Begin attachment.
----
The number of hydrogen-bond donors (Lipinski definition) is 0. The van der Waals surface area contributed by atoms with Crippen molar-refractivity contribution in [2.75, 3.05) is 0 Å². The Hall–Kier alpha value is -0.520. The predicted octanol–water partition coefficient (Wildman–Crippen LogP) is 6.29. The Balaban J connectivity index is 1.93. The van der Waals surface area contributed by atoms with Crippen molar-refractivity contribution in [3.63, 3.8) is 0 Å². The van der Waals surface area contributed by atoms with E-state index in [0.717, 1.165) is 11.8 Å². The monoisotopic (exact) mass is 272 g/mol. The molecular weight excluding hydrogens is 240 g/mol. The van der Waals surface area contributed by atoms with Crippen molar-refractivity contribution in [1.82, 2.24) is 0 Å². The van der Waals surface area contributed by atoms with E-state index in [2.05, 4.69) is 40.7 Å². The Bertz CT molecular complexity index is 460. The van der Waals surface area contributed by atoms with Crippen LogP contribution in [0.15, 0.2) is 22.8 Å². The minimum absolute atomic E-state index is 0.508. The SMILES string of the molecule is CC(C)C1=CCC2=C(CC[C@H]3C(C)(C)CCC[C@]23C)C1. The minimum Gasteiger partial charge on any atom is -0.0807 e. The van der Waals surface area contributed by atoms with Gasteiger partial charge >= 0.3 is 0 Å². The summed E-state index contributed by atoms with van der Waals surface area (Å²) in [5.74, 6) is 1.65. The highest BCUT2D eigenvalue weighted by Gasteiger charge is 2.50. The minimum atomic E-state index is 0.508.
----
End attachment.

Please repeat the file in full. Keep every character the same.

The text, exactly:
The number of hydrogen-bond donors (Lipinski definition) is 0. The van der Waals surface area contributed by atoms with Crippen molar-refractivity contribution in [2.75, 3.05) is 0 Å². The Hall–Kier alpha value is -0.520. The predicted octanol–water partition coefficient (Wildman–Crippen LogP) is 6.29. The Balaban J connectivity index is 1.93. The van der Waals surface area contributed by atoms with Crippen molar-refractivity contribution in [3.63, 3.8) is 0 Å². The van der Waals surface area contributed by atoms with E-state index in [0.717, 1.165) is 11.8 Å². The monoisotopic (exact) mass is 272 g/mol. The molecular weight excluding hydrogens is 240 g/mol. The van der Waals surface area contributed by atoms with Crippen molar-refractivity contribution in [1.82, 2.24) is 0 Å². The van der Waals surface area contributed by atoms with E-state index in [2.05, 4.69) is 40.7 Å². The Bertz CT molecular complexity index is 460. The van der Waals surface area contributed by atoms with Crippen LogP contribution in [0.15, 0.2) is 22.8 Å². The minimum absolute atomic E-state index is 0.508. The SMILES string of the molecule is CC(C)C1=CCC2=C(CC[C@H]3C(C)(C)CCC[C@]23C)C1. The minimum Gasteiger partial charge on any atom is -0.0807 e. The van der Waals surface area contributed by atoms with Gasteiger partial charge >= 0.3 is 0 Å². The summed E-state index contributed by atoms with van der Waals surface area (Å²) in [5.74, 6) is 1.65. The highest BCUT2D eigenvalue weighted by Gasteiger charge is 2.50. The minimum atomic E-state index is 0.508.